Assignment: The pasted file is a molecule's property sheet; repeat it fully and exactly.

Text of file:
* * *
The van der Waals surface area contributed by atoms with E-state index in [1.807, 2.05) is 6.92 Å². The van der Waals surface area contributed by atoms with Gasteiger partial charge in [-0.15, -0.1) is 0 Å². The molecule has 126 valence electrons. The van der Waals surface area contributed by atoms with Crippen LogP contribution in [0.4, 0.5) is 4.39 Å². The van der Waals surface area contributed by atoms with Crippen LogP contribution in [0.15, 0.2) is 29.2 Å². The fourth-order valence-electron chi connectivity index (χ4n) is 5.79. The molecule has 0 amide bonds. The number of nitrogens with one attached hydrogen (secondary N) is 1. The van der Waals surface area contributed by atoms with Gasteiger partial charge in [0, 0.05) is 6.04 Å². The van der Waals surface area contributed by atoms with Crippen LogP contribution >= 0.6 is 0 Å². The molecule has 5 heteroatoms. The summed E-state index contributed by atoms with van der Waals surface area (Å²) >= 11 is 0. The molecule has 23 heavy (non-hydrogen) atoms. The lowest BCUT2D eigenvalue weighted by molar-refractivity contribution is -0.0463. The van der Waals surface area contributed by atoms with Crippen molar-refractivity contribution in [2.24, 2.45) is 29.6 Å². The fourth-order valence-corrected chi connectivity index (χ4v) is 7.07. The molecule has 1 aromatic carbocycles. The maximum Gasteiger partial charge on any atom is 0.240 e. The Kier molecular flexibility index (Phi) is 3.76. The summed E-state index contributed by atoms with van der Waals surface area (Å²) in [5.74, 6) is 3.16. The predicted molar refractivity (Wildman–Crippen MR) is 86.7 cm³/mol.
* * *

The van der Waals surface area contributed by atoms with E-state index in [1.807, 2.05) is 6.92 Å². The van der Waals surface area contributed by atoms with Gasteiger partial charge in [-0.15, -0.1) is 0 Å². The molecule has 126 valence electrons. The van der Waals surface area contributed by atoms with Crippen LogP contribution in [0.4, 0.5) is 4.39 Å². The van der Waals surface area contributed by atoms with Crippen LogP contribution in [0.15, 0.2) is 29.2 Å². The fourth-order valence-electron chi connectivity index (χ4n) is 5.79. The molecule has 0 amide bonds. The number of nitrogens with one attached hydrogen (secondary N) is 1. The van der Waals surface area contributed by atoms with Gasteiger partial charge in [0, 0.05) is 6.04 Å². The van der Waals surface area contributed by atoms with Crippen LogP contribution >= 0.6 is 0 Å². The molecule has 5 heteroatoms. The summed E-state index contributed by atoms with van der Waals surface area (Å²) >= 11 is 0. The molecule has 23 heavy (non-hydrogen) atoms. The lowest BCUT2D eigenvalue weighted by molar-refractivity contribution is -0.0463. The van der Waals surface area contributed by atoms with Crippen molar-refractivity contribution in [2.24, 2.45) is 29.6 Å². The fourth-order valence-corrected chi connectivity index (χ4v) is 7.07. The molecule has 1 aromatic carbocycles. The maximum Gasteiger partial charge on any atom is 0.240 e. The Kier molecular flexibility index (Phi) is 3.76. The summed E-state index contributed by atoms with van der Waals surface area (Å²) in [5.74, 6) is 3.16. The predicted molar refractivity (Wildman–Crippen MR) is 86.7 cm³/mol.